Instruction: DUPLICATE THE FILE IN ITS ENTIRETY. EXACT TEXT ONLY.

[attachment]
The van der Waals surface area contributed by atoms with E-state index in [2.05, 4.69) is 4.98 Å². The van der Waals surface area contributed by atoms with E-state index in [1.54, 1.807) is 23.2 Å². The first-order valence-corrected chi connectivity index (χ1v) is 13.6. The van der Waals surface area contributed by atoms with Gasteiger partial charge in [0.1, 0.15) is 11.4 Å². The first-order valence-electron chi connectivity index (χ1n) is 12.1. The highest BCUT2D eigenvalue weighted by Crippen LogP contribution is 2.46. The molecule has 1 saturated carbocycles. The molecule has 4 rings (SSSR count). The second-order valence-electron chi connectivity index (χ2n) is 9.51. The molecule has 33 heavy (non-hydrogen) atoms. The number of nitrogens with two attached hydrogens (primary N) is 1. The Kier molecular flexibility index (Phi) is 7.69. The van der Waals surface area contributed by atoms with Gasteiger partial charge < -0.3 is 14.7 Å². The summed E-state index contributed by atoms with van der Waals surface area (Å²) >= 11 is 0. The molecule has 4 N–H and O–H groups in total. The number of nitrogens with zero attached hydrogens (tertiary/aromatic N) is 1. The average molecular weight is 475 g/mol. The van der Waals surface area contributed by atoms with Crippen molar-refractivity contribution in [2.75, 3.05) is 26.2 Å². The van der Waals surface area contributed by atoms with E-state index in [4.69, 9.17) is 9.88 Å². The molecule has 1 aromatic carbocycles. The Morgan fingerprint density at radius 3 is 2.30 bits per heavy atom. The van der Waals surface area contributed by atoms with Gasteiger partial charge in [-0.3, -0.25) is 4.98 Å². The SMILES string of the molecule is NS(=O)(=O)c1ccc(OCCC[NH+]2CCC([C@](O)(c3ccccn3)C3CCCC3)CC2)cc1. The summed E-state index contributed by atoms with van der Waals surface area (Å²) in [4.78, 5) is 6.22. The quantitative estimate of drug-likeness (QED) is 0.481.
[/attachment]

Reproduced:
The van der Waals surface area contributed by atoms with E-state index in [2.05, 4.69) is 4.98 Å². The van der Waals surface area contributed by atoms with E-state index in [1.54, 1.807) is 23.2 Å². The first-order valence-corrected chi connectivity index (χ1v) is 13.6. The van der Waals surface area contributed by atoms with Gasteiger partial charge in [0.1, 0.15) is 11.4 Å². The first-order valence-electron chi connectivity index (χ1n) is 12.1. The highest BCUT2D eigenvalue weighted by Crippen LogP contribution is 2.46. The molecule has 1 saturated carbocycles. The molecule has 4 rings (SSSR count). The second-order valence-electron chi connectivity index (χ2n) is 9.51. The molecule has 33 heavy (non-hydrogen) atoms. The number of nitrogens with two attached hydrogens (primary N) is 1. The Kier molecular flexibility index (Phi) is 7.69. The van der Waals surface area contributed by atoms with Gasteiger partial charge < -0.3 is 14.7 Å². The summed E-state index contributed by atoms with van der Waals surface area (Å²) >= 11 is 0. The molecule has 4 N–H and O–H groups in total. The number of nitrogens with zero attached hydrogens (tertiary/aromatic N) is 1. The average molecular weight is 475 g/mol. The van der Waals surface area contributed by atoms with Crippen molar-refractivity contribution in [2.75, 3.05) is 26.2 Å². The van der Waals surface area contributed by atoms with E-state index in [4.69, 9.17) is 9.88 Å². The molecule has 1 aromatic carbocycles. The Morgan fingerprint density at radius 3 is 2.30 bits per heavy atom. The van der Waals surface area contributed by atoms with Gasteiger partial charge in [-0.3, -0.25) is 4.98 Å². The SMILES string of the molecule is NS(=O)(=O)c1ccc(OCCC[NH+]2CCC([C@](O)(c3ccccn3)C3CCCC3)CC2)cc1. The summed E-state index contributed by atoms with van der Waals surface area (Å²) in [4.78, 5) is 6.22. The quantitative estimate of drug-likeness (QED) is 0.481.